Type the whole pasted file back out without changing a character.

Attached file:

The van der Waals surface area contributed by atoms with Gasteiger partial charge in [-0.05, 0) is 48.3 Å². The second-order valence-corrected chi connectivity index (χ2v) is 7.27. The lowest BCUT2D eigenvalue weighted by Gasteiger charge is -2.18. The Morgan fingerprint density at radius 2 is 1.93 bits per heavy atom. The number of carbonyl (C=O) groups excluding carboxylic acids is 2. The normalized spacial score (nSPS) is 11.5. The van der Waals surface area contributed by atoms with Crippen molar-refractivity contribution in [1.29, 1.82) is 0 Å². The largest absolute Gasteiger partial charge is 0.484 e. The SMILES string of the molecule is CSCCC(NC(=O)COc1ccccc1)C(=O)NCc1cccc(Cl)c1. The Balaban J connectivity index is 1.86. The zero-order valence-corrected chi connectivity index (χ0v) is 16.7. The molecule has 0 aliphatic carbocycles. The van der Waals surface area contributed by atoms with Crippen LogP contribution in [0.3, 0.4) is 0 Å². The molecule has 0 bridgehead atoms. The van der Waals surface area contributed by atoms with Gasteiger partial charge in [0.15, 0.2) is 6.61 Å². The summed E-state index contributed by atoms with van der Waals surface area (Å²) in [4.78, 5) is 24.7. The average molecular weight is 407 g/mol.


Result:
The van der Waals surface area contributed by atoms with Gasteiger partial charge in [-0.05, 0) is 48.3 Å². The second-order valence-corrected chi connectivity index (χ2v) is 7.27. The lowest BCUT2D eigenvalue weighted by Gasteiger charge is -2.18. The Morgan fingerprint density at radius 2 is 1.93 bits per heavy atom. The number of carbonyl (C=O) groups excluding carboxylic acids is 2. The normalized spacial score (nSPS) is 11.5. The van der Waals surface area contributed by atoms with Crippen molar-refractivity contribution in [1.29, 1.82) is 0 Å². The largest absolute Gasteiger partial charge is 0.484 e. The SMILES string of the molecule is CSCCC(NC(=O)COc1ccccc1)C(=O)NCc1cccc(Cl)c1. The Balaban J connectivity index is 1.86. The zero-order valence-corrected chi connectivity index (χ0v) is 16.7. The molecule has 0 aliphatic carbocycles. The van der Waals surface area contributed by atoms with Crippen LogP contribution in [0.3, 0.4) is 0 Å². The molecule has 0 bridgehead atoms. The van der Waals surface area contributed by atoms with Gasteiger partial charge in [0.15, 0.2) is 6.61 Å². The summed E-state index contributed by atoms with van der Waals surface area (Å²) in [4.78, 5) is 24.7. The average molecular weight is 407 g/mol.